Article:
Open Enrollment: Looking behind the doors

First of all, I am so thankful to have a job that provides quality health insurance. It is such a privilege to have options in health care.

As we head into the last few days of 2013, I am looking at the different plans available during my open enrollment period. As with many other health care choices, choosing between the available plans means deciding which aspects of my care are most important to me.

cat avoiding
Or I could just cover my eyes and take a nap!
  • Is it more important to me to have a lower co-pay for each appointment (with a GP or a specialist), or have the ability to see any doctor I want without a referral?
  • Is it more important to have a lower cost for prescriptions or more prescription options available?
  • Is it more important to have a lower deductible or more services that only require a small co-pay, which doesn’t apply to a higher deductible?

If you have different health care options available to you, how do you decide what is right for you and your family?

Have you heard about the Monty Hall problem? That was an interesting rabbit trail I ended up on last night…


  • It’s not easy. Especially when each family member has different health status and needs! With all the pundits speaking about how costs are escalating and people need to take responsibility for their health care use, I can’t refrain from pointing out that it is very, very difficult to compare benefits and expenses of various plans. And estimating costs? From experience, I can do that for my chronic condition supplies, but don’t have the crystal ball that tells me what “might” happen to my family’s health or our finances in the coming year.

  • At least for me, prescription coverage amounts to a bigger factor than any other thing. Dexcom sensors and pump supplies amount to a much bigger sum than office visits. Seeing my endo without insurance costs less than a copay on a supply reorder with lousy prescription benefits might.

  • I wish that my family had more plan options. Since we both work at small companies, they pretty much have one plan each. My husband’s company insurance and my company insurance are essentially the same basics, but my company pays premiums and we have access to the Cleveland Clinic so it was a no brainer. Both plans are very high deductible so on the up side we know exactly how much we’ll spend on my healthcare each year. We found out that we can use my insurance but his HSA benefit (at our bank) which makes it easier.

    I like the certainty of the current plan over when we had copays because I know exactly how much it’ll cost. We looked into private insurance at one point to see if we could find a better fit for me and it was just too expensive.

    Good luck picking your plan!

  • Sara, I recognize that this only works for me, but… If the overall costs on my available plans are close, I’ll choose the one that requires a)The least amount of hassle (define yours here), and b)The one that allows me to sleep soundly at night without worrying.

    As always, YHPMV (your health plans may vary).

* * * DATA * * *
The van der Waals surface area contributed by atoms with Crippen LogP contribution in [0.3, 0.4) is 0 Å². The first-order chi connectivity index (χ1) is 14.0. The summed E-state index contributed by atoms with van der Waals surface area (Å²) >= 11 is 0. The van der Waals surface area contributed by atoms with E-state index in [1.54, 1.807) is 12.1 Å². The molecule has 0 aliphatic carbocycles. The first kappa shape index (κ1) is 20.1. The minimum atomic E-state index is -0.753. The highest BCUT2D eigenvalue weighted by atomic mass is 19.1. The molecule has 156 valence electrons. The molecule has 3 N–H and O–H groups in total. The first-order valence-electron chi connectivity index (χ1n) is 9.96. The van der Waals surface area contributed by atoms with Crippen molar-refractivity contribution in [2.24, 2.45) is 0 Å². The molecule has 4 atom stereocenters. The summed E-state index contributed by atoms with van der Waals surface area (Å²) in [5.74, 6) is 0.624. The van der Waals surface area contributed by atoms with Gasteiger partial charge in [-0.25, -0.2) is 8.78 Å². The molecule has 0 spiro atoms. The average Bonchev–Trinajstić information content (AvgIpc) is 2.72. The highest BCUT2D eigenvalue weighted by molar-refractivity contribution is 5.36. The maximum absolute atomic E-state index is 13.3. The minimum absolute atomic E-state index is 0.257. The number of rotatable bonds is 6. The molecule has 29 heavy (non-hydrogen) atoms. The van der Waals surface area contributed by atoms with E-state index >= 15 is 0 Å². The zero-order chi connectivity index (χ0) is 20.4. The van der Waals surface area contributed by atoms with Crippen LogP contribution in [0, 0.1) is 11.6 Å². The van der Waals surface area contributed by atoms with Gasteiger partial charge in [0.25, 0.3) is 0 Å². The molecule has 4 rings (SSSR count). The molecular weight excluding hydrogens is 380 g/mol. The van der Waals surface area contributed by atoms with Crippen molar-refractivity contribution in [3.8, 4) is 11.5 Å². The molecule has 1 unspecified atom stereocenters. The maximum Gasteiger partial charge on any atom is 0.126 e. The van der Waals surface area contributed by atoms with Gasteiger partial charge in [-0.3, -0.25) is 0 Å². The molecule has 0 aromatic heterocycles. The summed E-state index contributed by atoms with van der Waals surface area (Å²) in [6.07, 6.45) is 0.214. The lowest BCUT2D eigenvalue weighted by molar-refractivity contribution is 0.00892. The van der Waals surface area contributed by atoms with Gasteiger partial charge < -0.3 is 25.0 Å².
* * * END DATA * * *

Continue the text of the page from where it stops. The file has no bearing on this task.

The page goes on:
• Right? Without doing serious math (a hassle in itself), I am not sure really how different the costs will be. I am thinking not needing a referral for everything might just be the deciding factor.

  • After wading through the forest of ACA, it turns out that an low income self employed indvidual can get $11,300.00 in subsidies for a silver BCBS plan that has a out of pocket limit of $1400.00. After that (my first month’s prescriptions) I will get free health care, I’m accually afraid that the USA will go bankrupt.

  • The company I work for only has 2 choices for the area that I work in and they are both from the same insurance company. Option A is for young healthy people who never go to the doctor. The cost of the policy is covered by the company. Preventative care is covered at 100% before the deductable. But the deductable, out of pocket and co-insurance are quite high. Option B is for people like me who really must see a doctor often and for other than preventative care visits. I pay a good portion of the plan. Preventative care is covered at 100%. There are only 3 appointments out of the many appointments that qualify for that standing. My deductable, out of pocket and co-insurance are low when you consider what they are with most plans. Every visit, medical device etc goes toward my out of pockets and deductible. It is the best choice that I have. I suspect that at some point the company will decide it can no longer cover the plan and force me to either change to option A or go into the exchanges. But for now I’m very grateful for my insurance.

  • I recently has to do this and my cpfirst reaction was, wow open enrollment, my first time with full insurance in two years just give me any plan! But then, as you mentioned, I knew serious math was going to be involved, so I tried to make it as simple as possible and just break it all down. I decided that a lower prescription cost was better than a lower co-pay bc my wife is now on thyroid medication and we both now see an endo every 3-4 months but the cost difference was still lower than the cost difference of the prescriptions. And now my head hurts as I’m relieving that math night, but I think you get my point. It’s all about choosing what is most important and easier for you.

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